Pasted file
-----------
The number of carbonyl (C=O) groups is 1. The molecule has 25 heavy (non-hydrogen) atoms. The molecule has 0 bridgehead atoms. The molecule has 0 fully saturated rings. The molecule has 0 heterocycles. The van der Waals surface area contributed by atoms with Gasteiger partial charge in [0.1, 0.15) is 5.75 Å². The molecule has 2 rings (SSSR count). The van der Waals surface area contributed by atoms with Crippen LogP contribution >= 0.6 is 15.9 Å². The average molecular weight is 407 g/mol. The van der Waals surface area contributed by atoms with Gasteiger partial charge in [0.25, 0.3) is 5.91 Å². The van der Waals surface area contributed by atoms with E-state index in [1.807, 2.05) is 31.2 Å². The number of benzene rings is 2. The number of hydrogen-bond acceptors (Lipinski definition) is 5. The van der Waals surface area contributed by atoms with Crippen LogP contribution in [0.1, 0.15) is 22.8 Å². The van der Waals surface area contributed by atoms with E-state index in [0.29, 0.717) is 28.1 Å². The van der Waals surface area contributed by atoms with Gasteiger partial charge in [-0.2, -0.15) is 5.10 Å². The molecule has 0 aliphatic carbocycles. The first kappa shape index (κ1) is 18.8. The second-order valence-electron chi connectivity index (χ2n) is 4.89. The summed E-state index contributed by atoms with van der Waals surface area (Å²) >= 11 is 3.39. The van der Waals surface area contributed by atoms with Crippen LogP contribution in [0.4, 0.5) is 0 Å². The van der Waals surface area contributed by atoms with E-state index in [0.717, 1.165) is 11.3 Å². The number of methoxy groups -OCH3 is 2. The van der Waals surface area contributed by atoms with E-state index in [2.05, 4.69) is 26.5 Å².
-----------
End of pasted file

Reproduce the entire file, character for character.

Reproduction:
The number of carbonyl (C=O) groups is 1. The molecule has 25 heavy (non-hydrogen) atoms. The molecule has 0 bridgehead atoms. The molecule has 0 fully saturated rings. The molecule has 0 heterocycles. The van der Waals surface area contributed by atoms with Gasteiger partial charge in [0.1, 0.15) is 5.75 Å². The molecule has 2 rings (SSSR count). The van der Waals surface area contributed by atoms with Crippen LogP contribution >= 0.6 is 15.9 Å². The average molecular weight is 407 g/mol. The van der Waals surface area contributed by atoms with Gasteiger partial charge in [0.25, 0.3) is 5.91 Å². The van der Waals surface area contributed by atoms with E-state index in [1.807, 2.05) is 31.2 Å². The number of benzene rings is 2. The number of hydrogen-bond acceptors (Lipinski definition) is 5. The van der Waals surface area contributed by atoms with Crippen LogP contribution in [0.1, 0.15) is 22.8 Å². The van der Waals surface area contributed by atoms with E-state index in [0.29, 0.717) is 28.1 Å². The van der Waals surface area contributed by atoms with Gasteiger partial charge in [-0.2, -0.15) is 5.10 Å². The molecule has 0 aliphatic carbocycles. The first kappa shape index (κ1) is 18.8. The second-order valence-electron chi connectivity index (χ2n) is 4.89. The summed E-state index contributed by atoms with van der Waals surface area (Å²) >= 11 is 3.39. The van der Waals surface area contributed by atoms with Crippen LogP contribution in [0.4, 0.5) is 0 Å². The van der Waals surface area contributed by atoms with E-state index in [0.717, 1.165) is 11.3 Å². The number of methoxy groups -OCH3 is 2. The van der Waals surface area contributed by atoms with E-state index in [2.05, 4.69) is 26.5 Å².